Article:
Why you should take a vacation

Breaking away from work in a meaningful way, for a significant period, is critical to our health and well-being – as humans and as workers

Rebecca SchalmI just returned from a two-week road trip in Newfoundland with my sister, a trip I highly recommend. Being away, really off the grid, gave me time to reflect on all the reasons it’s important to take annual leave.

That’s how vacation used to happen – annual leave where you left the office, packed up the kids and the station wagon and were absent for several weeks at a time.

Now we squeeze in a long weekend between due dates and business trips and rack up unused vacation days. It has gotten so bad that most employers have done away with vacation carryover.

Somewhere along the way, we gave up our right to put down our tools and rest.

I’ll admit at the outset that I’m a vacation-taker. It goes back to my childhood. My dad was a teacher, so come summer we had the opportunity to take off for weeks at a time. I got into the habit.

I even remember a shocking time in the mid-2000s when I spent three weeks touring Australia with my Blackberry locked in the hotel safe in Sydney.

While that may be a bit extreme, I do think breaking away from work in a meaningful way, for a significant period, is critical to our health and well-being – as humans and as workers.

There are at least seven good reasons to take your annual leave:

• Because you’re probably a lot more tired and stressed than you realize.

I met with someone last week who just returned from 10 days away, his first vacation since starting a new job over a year ago.

His colleagues had noticed he was becoming more and more irritable, which is uncharacteristic for him. He admitted he should have done it sooner, that it wasn’t until he stepped away that he realized just how tense he was.

Now that he’s back, his tolerance and optimism have returned.

• Get outside your comfort zone.

Vacations are a really good way to experience discomfort for a short time. You can try something you’ve never done, go somewhere you’ve never been, spend time talking to people you don’t regularly encounter.

There aren’t many other opportunities in life to be someone else for a couple of weeks, and fewer opportunities to learn more about our world and its people.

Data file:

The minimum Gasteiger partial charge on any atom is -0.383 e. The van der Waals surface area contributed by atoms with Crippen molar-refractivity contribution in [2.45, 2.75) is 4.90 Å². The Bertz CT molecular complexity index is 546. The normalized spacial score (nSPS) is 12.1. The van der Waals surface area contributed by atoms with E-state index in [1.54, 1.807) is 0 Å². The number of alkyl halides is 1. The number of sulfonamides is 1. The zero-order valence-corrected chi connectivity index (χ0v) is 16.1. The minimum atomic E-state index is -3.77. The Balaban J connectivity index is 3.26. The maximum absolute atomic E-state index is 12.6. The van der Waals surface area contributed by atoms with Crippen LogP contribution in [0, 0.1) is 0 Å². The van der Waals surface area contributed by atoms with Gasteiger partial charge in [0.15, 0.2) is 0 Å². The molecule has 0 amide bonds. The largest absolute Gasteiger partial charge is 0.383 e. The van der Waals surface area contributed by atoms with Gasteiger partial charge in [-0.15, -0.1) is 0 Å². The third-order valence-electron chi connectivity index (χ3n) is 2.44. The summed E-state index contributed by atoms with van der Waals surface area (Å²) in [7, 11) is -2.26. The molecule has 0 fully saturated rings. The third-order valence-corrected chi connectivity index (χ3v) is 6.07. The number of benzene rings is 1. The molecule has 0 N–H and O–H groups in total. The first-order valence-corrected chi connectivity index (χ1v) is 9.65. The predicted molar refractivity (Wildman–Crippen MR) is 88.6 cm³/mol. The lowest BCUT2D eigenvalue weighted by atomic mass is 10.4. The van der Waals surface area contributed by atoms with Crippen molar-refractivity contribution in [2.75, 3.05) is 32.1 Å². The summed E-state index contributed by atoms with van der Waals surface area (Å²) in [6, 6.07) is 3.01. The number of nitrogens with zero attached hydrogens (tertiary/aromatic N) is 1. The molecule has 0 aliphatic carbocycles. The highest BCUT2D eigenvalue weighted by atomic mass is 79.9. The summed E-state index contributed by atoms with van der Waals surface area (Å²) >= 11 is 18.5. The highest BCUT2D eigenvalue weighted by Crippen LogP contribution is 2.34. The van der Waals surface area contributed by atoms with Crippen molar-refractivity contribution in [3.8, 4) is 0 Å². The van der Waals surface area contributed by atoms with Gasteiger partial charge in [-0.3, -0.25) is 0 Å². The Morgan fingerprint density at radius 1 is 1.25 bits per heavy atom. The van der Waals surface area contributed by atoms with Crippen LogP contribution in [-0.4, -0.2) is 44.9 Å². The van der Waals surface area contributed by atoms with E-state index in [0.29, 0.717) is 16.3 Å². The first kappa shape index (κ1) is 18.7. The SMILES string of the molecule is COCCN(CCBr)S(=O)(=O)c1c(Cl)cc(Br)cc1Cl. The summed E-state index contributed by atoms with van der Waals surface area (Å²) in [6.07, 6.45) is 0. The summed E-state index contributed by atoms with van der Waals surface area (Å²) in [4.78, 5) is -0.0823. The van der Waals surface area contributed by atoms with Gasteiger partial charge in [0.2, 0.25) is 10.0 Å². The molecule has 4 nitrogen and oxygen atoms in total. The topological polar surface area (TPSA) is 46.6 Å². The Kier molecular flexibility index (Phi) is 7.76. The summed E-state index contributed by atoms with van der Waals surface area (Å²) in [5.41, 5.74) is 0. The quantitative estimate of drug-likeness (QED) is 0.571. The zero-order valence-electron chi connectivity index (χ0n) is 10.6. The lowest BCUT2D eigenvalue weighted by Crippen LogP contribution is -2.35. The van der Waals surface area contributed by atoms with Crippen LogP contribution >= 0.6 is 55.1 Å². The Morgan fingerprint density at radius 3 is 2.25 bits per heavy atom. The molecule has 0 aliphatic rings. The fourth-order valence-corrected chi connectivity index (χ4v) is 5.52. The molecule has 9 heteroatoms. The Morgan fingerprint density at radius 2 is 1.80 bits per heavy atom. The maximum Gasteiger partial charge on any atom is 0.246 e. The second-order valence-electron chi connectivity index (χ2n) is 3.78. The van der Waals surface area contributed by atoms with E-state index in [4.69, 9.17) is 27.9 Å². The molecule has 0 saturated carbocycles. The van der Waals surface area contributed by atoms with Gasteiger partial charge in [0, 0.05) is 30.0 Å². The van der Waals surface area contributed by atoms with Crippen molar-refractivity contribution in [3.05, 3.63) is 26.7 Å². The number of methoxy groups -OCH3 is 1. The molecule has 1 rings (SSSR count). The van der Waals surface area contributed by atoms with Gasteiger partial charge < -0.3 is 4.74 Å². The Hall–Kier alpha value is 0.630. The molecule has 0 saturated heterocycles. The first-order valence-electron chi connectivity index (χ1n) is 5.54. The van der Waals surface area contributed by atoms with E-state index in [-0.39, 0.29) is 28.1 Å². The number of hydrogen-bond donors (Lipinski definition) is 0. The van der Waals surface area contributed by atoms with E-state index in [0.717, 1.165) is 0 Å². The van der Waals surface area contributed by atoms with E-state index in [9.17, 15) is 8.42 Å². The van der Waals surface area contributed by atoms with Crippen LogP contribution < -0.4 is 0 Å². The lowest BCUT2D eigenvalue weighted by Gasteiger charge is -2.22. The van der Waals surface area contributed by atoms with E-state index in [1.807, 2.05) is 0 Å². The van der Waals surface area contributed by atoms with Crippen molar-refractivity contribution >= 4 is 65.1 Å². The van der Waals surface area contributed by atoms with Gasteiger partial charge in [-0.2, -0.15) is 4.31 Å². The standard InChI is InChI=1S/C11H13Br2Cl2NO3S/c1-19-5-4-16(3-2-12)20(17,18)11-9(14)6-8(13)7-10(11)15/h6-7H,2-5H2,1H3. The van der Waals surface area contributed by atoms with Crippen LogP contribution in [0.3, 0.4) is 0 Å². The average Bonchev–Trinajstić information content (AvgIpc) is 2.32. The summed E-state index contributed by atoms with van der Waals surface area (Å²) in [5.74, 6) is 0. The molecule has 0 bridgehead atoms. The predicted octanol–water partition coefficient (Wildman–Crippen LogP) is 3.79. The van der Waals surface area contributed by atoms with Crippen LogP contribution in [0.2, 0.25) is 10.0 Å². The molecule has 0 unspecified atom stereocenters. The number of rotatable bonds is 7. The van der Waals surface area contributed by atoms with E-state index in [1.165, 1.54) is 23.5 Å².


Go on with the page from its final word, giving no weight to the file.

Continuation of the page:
I guarantee it will give you new and unexpected insights into some of the issues you’re wrangling with at the office.

• Remind yourself that everyone is frustrating from time to time, not just the people you work with.

A couple of weeks away with those you love most will remind you that living with and accommodating other people is challenging.

It isn’t just your colleagues who are irrational and annoying and try to make your life miserable.

• Give others a break from you.

Let’s face it, it’s possible you’re also annoying at work from time to time. Going away gives other people, direct reporting teams in particular, an opportunity to get a break from you.

I’ve heard some people say their boss going away is a gift they cherish.

• Remind yourself you’re not indispensable.

Believe it or not, the world does continue to turn in your absence. I know you understand this theoretically, but it’s good to experience it in practical terms now and then.

The reality is that you’re probably more committed to your work situation than it’s committed to you. It’s good to remember this from time to time.

• Give others development opportunities.

For many of us, when we go away, someone needs to stand in for us. This is an opportunity for others to practise higher-level decision-making or authority, or test out different skills.

You taking a couple of weeks away can be an excellent learning opportunity for someone else.

• Build your resilience.

Holidays have a way of confronting us with unexpected problems we don’t immediately know how to solve.

Friends of mine had their passports stolen on their last day in Prague. Talk about an opportunity to demonstrate problem-solving and resilience.

Not that I would wish that on anyone but you get the drift.

We’ve created a world that’s constantly ‘on’ and we put a lot of pressure on ourselves to be constantly ‘on.’ For the betterment of ourselves, and others, sometimes we just need to give it a rest.

Rebecca Schalm, PhD, is founder and CEO of Strategic Talent Advisors Inc., a consultancy that provides organizations with advice and talent management solutions.

© Troy Media

vacation time out

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